Confusion Corner: The invasion of the “SWUGs” is imminent

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October 6, 2014

9:36 PM

Last week I was talking about senior year with a friend who goes to Barnard College in Manhattan. We shared our mutual excitement about the future, our stress about midterms, but mostly, our apathy at what one might call the “college social scene.” I explained to her how few times I have gone out this semester, and she responded with “swug life.”

What is a SWUG, you may ask? SWUG means “Senior Washed Up Girl.” The definition varies from person to person, but it’s generally understood to be a female senior who’s over the expectations of college social life (infused with hookup culture and centered on drinking), and thus usually opts to stay in with friends of a similar mindset.

The realization that I’ve entered “SWUGdom” hit me when I recently rolled up to a pretty well-known off-campus party house. The place was packed tighter than sardines; it was boiling and uncomfortable. People I didn’t know surrounded me and my feet stuck to the floor as I struggled to maneuver through the mass. The only people dancing were scantily clad freshmen girls, standing on tables and telling the others how much they loved them (even though they had only met the week before, I’m presuming). I turned to my friends and I could see I wasn’t alone in my misery. Parties like this used to be fun. Now they seem laborious and boring.

Some days it’s easier to read a book or watch Netflix with your roommate in bed than force yourself to sacrifice your Saturdays to be trapped at a packed party, wishing you were doing something more memorable.

Being a SWUG means you have more time to succeed at what college is actually about; forging lifelong friendships, making memories and preparing for the future. I know this makes me sound like a twamp, but I’ve spent several Fridays this semester staying in, working on cover letters, just hanging out and talking about life with my friends. Are we missing out? Maybe on something. But at the same time, I think this growing disinterest in college culture is part of growing up. SWUGs have their sights set on the future, not the past. It doesn’t mean I want to become a “cat lady” and stop trying. Rather, I want to try the things I care about, not the things that are billed as necessary to have fun in college. I know what I think is fun, and that means a lot of variety — fewer house parties and more adventures with friends.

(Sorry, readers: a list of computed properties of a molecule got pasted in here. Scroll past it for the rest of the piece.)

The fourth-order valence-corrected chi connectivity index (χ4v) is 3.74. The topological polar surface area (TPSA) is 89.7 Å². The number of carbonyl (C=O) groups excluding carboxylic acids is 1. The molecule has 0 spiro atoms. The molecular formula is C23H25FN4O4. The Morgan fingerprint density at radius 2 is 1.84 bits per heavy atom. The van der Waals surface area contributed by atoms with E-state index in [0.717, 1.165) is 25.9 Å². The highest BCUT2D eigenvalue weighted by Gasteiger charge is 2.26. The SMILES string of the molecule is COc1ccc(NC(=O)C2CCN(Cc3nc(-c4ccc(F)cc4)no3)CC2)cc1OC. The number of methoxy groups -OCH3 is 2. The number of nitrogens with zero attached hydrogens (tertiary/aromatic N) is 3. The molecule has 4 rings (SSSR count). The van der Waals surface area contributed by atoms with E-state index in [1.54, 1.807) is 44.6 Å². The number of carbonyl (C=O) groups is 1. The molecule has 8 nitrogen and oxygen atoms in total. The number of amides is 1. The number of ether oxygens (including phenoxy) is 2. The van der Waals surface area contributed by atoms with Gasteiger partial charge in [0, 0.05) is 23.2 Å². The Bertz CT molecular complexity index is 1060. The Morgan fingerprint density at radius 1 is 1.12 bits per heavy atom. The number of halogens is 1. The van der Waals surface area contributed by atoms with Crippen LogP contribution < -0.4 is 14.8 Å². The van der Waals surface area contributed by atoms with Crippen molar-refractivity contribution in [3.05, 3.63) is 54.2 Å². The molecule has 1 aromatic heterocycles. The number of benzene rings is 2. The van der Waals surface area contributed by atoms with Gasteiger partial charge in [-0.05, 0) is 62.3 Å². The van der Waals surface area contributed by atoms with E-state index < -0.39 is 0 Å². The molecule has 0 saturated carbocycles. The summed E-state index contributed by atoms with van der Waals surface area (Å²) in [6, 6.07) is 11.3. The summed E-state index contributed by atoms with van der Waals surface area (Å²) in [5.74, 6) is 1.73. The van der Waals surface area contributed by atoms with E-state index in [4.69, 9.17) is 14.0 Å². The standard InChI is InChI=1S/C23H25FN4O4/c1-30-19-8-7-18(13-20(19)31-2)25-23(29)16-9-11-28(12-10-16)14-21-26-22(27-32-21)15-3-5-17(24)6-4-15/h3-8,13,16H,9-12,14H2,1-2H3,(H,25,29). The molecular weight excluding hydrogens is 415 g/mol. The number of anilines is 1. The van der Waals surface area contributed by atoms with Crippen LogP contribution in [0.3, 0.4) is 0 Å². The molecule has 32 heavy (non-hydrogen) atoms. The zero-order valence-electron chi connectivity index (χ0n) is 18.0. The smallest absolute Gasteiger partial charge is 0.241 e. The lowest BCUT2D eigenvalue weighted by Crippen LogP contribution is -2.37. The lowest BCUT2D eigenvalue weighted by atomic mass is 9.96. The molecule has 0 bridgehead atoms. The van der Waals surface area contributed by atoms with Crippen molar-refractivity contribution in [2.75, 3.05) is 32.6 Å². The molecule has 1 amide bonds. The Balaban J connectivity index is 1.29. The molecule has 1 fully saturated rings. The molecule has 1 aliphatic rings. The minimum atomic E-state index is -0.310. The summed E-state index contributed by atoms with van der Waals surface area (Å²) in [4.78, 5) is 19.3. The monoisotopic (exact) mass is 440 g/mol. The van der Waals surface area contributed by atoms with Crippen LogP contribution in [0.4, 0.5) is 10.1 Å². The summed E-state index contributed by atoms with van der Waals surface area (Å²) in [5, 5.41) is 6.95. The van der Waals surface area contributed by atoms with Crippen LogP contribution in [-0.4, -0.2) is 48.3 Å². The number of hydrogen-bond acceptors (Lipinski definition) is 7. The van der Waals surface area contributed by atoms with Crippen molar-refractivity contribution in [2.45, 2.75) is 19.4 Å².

So, how do you know you are a SWUG? You realize it slowly over time. It starts with apathy towards going out, figuring you would rather just stay in with your roommate. Then it escalates. Your friend group leaves the bars after a half hour to get Wawa and eat chips in someone’s room. You find yourself explaining that you would rather stay up until 2 a.m. joking around with your little than stay up until 2 a.m. making small talk with strangers you will probably only ever see again at a distance. You stop caring about fitting into the expectations society has laid out for college students and just want to do whatever makes you happy.

All I have to say is SWUG over swag, y’all. Embrace your inner SWUGiness, no matter your year or gender. Have fun the way you want to have fun.

Sky Sprayberry is a Confusion Corner columnist who’s enjoying senior year SWUGdom and can’t wait for the future.

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Sky Sprayberry
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(1) Reader Comment

  1. Mary Curro
    October 7, 2014 at 4:35 PM

    Dear Girl, let me reassure you that what you are experiencing is the first of many life changes, and it doesn't signify being "washed up" at all......it's called MATURITY, and it looks like it's setting in, readying you for the next stage of your young life. We seniors go through a similar phase for different reasons but similar in effect...We do only what we feel like doing, and avoid doing what we don't want to do! There are many times in between when we must do difficult, uncomfortable but necessary things, but when we know we have done them cheerfully and lovingly, with our best effort, we earn the right to a kind of "second childhood", and it can be enjoyed with gusto! Blessings and Best of Luck to you, Mary Curro, '57

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